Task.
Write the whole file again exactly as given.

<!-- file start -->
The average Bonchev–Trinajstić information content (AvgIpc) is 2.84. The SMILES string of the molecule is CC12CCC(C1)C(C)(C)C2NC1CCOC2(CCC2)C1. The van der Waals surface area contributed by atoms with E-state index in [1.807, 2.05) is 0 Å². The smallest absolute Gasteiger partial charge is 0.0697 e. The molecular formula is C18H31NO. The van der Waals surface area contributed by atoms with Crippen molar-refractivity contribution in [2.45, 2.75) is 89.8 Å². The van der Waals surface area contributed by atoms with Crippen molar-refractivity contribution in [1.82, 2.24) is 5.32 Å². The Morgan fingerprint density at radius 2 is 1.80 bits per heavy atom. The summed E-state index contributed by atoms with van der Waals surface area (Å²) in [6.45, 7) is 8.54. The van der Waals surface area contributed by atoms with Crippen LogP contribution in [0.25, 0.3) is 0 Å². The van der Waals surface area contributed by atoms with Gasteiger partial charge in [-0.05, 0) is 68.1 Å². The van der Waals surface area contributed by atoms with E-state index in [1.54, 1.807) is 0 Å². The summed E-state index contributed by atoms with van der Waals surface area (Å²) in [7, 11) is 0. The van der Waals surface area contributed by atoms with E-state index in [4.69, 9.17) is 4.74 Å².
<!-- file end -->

The average Bonchev–Trinajstić information content (AvgIpc) is 2.84. The SMILES string of the molecule is CC12CCC(C1)C(C)(C)C2NC1CCOC2(CCC2)C1. The van der Waals surface area contributed by atoms with E-state index in [1.807, 2.05) is 0 Å². The smallest absolute Gasteiger partial charge is 0.0697 e. The molecular formula is C18H31NO. The van der Waals surface area contributed by atoms with Crippen molar-refractivity contribution in [2.45, 2.75) is 89.8 Å². The van der Waals surface area contributed by atoms with Crippen molar-refractivity contribution in [1.82, 2.24) is 5.32 Å². The Morgan fingerprint density at radius 2 is 1.80 bits per heavy atom. The summed E-state index contributed by atoms with van der Waals surface area (Å²) in [6.45, 7) is 8.54. The van der Waals surface area contributed by atoms with Crippen LogP contribution in [0.25, 0.3) is 0 Å². The van der Waals surface area contributed by atoms with Gasteiger partial charge in [-0.05, 0) is 68.1 Å². The van der Waals surface area contributed by atoms with E-state index in [1.54, 1.807) is 0 Å². The summed E-state index contributed by atoms with van der Waals surface area (Å²) in [7, 11) is 0. The van der Waals surface area contributed by atoms with E-state index in [4.69, 9.17) is 4.74 Å².